Groundbreaking Program for Preventing Early Psychosis
One of 81 HHS Health Care Innovations Awards
Monterey – Family Service Agency of San Francisco’s (SFFSA) Prevention & Recovery in Early Psychosis (PREP) Program has been awarded a highly competitive $4.7 million Health Care Innovation Award by the US Centers for Medicare & Medicaid Services. This funding will allow FSA to expand the PREP program to Monterey and San Joaquin counties to include evaluation of PREP as a potential national model for treatment of schizophrenia. Services in Monterey County will begin in December 2012. This new collaboration with SF Family Services Agency represents an important expansion of mental health services in Monterey County.
PREP was selected for funding because it shows great promise in providing much better results at lower cost in serving teens and young adults with schizophrenia or at high risk of developing schizophrenia. PREP was one of only 108 grantees selected from over 3,000 proposals received in the competition.
PREP was developed in 2007 as a partnership between FSA and a team of researchers from the University of California, San Francisco. Piloted first in San Francisco, preliminary results have been so positive that Alameda and San Mateo counties used Mental Health Services Act funding to bring PREP to their communities. Initial results in San Francisco show a 50% reduction in hospitalizations among participants in the PREP program along with a significant improvement in engagement in work and school, as well as enhanced client capacity to manage symptoms.
“Monterey is pleased to be a collaborative partner in this national award. PREP has the potential to change the life trajectory of individuals who have or are at risk for schizophrenia. We are honored to be able to be a part of this national health reform effort,” commented Wayne Clark, Chief Behavioral Health Bureau, Monterey County Health Department.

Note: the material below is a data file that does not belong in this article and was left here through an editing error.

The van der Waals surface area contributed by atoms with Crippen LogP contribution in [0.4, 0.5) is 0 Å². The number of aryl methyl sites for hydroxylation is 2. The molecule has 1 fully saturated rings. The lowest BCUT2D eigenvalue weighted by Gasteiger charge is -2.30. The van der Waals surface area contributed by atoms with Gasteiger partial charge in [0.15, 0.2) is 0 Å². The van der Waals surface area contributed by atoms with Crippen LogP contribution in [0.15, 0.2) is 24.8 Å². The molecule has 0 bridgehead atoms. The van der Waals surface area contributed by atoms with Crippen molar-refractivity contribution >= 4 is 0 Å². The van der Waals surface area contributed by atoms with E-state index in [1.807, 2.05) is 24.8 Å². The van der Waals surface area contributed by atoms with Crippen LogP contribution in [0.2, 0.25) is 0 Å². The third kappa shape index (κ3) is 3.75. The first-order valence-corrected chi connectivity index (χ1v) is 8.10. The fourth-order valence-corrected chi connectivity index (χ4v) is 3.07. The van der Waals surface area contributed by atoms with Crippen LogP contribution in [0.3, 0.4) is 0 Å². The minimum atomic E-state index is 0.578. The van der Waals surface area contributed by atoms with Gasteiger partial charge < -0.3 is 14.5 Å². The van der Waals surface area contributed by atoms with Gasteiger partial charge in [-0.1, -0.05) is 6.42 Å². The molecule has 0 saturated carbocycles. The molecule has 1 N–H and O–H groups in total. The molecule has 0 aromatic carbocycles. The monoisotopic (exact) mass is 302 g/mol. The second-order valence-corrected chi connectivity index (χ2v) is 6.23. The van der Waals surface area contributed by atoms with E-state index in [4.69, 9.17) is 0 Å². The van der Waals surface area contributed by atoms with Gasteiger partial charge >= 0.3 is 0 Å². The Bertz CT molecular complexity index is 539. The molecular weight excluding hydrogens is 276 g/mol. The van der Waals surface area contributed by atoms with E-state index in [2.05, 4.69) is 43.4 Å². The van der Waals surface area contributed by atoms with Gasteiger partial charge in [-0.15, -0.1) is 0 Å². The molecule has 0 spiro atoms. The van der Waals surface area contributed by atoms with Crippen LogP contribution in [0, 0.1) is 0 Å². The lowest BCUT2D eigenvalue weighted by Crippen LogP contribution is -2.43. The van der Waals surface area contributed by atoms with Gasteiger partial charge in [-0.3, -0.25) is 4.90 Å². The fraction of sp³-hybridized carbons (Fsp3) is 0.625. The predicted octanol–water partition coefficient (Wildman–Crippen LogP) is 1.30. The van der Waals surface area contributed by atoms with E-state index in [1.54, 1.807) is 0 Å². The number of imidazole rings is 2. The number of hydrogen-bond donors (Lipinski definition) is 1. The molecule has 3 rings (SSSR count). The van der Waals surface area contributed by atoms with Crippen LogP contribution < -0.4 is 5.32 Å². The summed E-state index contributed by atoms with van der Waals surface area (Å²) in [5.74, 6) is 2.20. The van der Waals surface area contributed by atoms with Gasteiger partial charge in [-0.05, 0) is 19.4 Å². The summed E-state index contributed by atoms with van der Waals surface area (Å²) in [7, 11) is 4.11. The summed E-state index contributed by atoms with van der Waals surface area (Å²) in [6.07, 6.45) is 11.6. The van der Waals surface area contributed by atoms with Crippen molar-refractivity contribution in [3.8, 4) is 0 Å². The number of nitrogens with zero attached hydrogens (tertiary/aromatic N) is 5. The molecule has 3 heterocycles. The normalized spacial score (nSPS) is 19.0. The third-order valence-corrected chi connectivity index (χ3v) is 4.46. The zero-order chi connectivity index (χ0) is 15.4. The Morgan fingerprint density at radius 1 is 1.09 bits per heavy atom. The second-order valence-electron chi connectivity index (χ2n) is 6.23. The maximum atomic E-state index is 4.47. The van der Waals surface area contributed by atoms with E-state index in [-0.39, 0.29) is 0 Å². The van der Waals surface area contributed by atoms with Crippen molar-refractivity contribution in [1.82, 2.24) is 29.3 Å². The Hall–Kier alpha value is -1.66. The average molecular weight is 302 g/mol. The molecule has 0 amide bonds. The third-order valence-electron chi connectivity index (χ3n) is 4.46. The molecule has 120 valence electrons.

Schizophrenia is a major mental illness that typically emerges in individuals ages 14-25. Typically lasting a lifetime, it is one of the nation’s most debilitating and expensive chronic health conditions. PREP was designed to prevent the onset of schizophrenia among high risk individuals and to enable individuals who develop schizophrenia to recover. “We are still learning how and why PREP is so effective in helping individuals with early psychosis to function so well. This award will enable us to expand that understanding and contribute to the continuing national effort of early intervention in psychosis and schizophrenia,” noted Dr. Rachel Loewy, a UCSF researcher central to PREP’s development.
Treatment-as-usual for schizophrenia relies heavily on antipsychotic medications—which often come with very severe side effects—combined with minimal psychotherapy. This approach to treatment leads to high rates of treatment refusal which leads in turn to frequent, expensive hospitalizations and increasing disability. In contrast, the core treatments combined in the PREP program are rigorous early diagnosis and treatment; commitment to judicious medication regimens, utilizing only one antipsychotic medication wherever possible, at the lowest effective dose; training for youth and families in how to recognize, minimize, and manage symptoms; and computer-based cognitive training to rehabilitate areas of the brain damaged by the disease.
Health and Human Services (HHS) Secretary Kathleen Sebelius announced the recipients of 81 new Centers for Medicare & Medicaid Services (CMS) Health Care Innovation Awards made possible by the health care law, the Affordable Care Act. The awards will support innovative projects nationwide designed to deliver high-quality medical care, enhance the health care workforce, and save money. Applicants projected that these programs would save the health care system an estimated $1.9 billion over the next three years. Awardees were chosen for their innovative solutions to the health care challenges facing their communities. “Thanks to the health care law, we are giving people in local communities the resources they need to make our health care system stronger,” said Secretary Sebelius.